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The Greens are right: Use economic clubs to battle climate change

From Friday's Globe and Mail

Use economic clubs to battle climate change ...Read the full article

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  1. jiri Z from Canada writes: If the proposed gasoline surtax gets completely offset by reductions in "other taxes" then the measure is ineffective for all but the lowest IQ holders!
  2. Cymro yn byw yma Canada from Canada writes: Mr Simpson writes. "The Greens also insist that Canada should reduce its greenhouse-gas emissions by 80 per cent by 2040. Canada doesn't need anything that dramatic". Compare this with Mr Layton's Bill (C-377) which compels the government to set out INTERIM greenhouse gas emissions targets, at five year intervals, culminating in a legislated commitment to an 80% reduction in Canadian greenhouse gases below 1990 levels by 2050. Which unliked the Green's harsher suggestion is quite doable in my opinion and is not "that dramatic".
    Any complete and fair discussion on this subject SHOULD AT LEAST MENTION the NDP's suggested policy as stated in Mr Layton's private member's bill, oughtn't it?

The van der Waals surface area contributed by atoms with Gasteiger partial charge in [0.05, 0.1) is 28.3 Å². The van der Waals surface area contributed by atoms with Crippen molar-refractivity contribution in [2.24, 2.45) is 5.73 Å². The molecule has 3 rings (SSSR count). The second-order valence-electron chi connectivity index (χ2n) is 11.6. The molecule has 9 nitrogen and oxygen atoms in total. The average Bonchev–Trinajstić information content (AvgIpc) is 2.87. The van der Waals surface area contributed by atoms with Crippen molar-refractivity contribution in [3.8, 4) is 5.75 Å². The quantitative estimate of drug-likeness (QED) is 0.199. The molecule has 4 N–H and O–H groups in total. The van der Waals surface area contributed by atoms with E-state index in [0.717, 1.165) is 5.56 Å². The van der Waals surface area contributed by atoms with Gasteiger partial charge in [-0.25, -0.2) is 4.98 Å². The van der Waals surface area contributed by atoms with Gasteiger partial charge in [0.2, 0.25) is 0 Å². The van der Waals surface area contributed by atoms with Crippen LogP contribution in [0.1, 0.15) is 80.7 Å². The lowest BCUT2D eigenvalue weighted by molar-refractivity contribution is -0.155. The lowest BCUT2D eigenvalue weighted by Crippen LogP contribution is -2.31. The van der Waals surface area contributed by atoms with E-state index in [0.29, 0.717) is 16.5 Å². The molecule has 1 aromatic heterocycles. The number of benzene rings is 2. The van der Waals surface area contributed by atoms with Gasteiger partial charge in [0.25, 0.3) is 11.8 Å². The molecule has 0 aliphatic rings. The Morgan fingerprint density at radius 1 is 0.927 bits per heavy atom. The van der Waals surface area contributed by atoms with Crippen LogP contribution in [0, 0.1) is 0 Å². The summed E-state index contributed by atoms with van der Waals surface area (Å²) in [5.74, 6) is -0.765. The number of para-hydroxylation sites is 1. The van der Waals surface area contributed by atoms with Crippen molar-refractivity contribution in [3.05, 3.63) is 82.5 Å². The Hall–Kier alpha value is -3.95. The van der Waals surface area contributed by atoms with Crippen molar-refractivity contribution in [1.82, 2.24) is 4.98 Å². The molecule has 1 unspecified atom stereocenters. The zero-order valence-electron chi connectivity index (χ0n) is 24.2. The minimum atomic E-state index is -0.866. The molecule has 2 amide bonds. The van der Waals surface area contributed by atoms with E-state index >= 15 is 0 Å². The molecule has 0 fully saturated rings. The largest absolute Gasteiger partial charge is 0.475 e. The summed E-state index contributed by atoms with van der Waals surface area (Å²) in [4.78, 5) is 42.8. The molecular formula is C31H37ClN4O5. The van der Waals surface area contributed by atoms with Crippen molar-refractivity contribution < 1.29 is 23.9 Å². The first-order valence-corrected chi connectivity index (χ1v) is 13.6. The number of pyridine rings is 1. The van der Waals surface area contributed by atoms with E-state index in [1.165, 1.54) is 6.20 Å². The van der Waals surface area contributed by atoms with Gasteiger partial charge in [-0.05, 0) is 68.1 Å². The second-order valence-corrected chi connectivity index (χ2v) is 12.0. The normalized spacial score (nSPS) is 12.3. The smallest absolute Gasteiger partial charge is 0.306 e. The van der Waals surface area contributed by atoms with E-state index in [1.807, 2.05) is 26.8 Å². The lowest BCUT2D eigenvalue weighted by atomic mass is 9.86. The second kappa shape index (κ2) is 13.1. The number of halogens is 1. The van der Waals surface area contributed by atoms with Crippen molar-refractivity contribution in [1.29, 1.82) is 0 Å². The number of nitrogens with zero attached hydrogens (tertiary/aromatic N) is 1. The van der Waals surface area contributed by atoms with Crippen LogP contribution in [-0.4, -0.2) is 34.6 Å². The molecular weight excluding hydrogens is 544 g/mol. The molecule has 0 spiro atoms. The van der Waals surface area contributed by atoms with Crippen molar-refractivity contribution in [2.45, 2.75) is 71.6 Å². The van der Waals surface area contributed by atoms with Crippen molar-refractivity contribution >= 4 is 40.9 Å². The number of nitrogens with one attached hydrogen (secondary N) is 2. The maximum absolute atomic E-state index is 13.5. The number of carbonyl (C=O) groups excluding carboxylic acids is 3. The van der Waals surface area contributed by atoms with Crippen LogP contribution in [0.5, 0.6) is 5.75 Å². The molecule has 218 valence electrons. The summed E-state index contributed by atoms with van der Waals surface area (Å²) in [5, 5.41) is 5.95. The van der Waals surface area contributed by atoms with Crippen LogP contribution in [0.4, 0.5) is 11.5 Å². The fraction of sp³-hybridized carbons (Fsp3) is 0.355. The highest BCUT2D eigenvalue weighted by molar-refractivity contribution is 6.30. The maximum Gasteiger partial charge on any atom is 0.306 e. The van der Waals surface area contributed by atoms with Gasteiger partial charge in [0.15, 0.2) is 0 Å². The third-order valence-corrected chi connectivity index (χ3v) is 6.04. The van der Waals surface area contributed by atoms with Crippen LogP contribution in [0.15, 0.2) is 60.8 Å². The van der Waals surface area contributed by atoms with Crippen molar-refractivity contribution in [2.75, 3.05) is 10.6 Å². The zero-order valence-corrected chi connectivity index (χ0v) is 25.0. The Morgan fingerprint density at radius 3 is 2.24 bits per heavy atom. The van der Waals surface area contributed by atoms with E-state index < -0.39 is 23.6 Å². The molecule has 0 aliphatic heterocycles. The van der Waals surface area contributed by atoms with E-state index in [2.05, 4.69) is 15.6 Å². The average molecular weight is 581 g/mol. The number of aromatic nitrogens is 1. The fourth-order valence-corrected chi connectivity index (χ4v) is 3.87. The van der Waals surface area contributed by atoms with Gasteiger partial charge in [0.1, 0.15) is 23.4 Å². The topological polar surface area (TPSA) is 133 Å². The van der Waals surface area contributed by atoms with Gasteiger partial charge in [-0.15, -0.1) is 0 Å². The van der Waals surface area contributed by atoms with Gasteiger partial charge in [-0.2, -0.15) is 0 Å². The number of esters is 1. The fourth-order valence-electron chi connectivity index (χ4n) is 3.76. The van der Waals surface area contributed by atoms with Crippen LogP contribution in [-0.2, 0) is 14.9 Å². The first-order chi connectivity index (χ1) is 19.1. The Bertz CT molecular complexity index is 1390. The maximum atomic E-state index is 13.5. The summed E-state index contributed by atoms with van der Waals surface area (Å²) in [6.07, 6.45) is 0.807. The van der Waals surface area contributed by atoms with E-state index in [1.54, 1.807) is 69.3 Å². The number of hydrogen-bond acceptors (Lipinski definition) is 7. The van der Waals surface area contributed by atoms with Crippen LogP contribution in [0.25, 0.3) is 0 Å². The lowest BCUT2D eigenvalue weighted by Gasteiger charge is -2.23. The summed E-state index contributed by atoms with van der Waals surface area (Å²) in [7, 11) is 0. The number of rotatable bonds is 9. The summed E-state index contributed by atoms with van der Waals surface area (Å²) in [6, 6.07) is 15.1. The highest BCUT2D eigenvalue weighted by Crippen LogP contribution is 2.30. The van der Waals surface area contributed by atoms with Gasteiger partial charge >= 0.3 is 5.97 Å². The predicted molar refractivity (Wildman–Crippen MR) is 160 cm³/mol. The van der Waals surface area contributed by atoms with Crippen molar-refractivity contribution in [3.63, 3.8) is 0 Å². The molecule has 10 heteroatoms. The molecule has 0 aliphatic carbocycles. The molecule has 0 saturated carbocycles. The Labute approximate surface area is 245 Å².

3. Concerned Observer from ONTARIO, Canada writes: Mr. Jeffrey Simpson writes: (1) "If there's one issue on which Greens should be heard, it's the environment." And adds imperiously (2)"... the existing political parties and governments don't get environmental issues. " Did he read Mr. Dion's 3-pillar platform??? In the other statement he claimed: (3) "This is bold stuff, and better than anything on offer from the other political parties. Some of it, however, is too ambitious. The Greens, like the other opposition parties, are convinced that Canada can meet its Kyoto targets by 2012 without seriously damaging the economy." (4) They are wrong." Canada will not, cannot and should not meet its Kyoto target by 2012 of reducing emissions 6 per cent below 1990 levels when the country is already at about 35 per cent above that target." Reduction of GHG emission will have to be a joint effort of many professional groups, including both engineers end economists. They should determine the feasibility of meeting the Kyoto 2012 targets - not such otherwise respectable columnist, as Mr. J.S.. But those professionals need a leadership initiative. They need a word of encouragement, plus some means and incentives from the highest level politician, who will ask them for advice in reaching as much as possible of that target in as short time frame as possible. An honest, country-wide leadership manifesto would do the work. There is an urgent necessity for such an initiative - "...the existence of humanity is at stake." And our wasted Renewable Energy resources are colossal. Just in the wind power we are believed to be the second windiest country in the world - just behind Greenland. But ahead of Russia, USA, Brasil, etc. Is our coutry's top polititian willing and bold enough to demonstrate such a leadership initiative?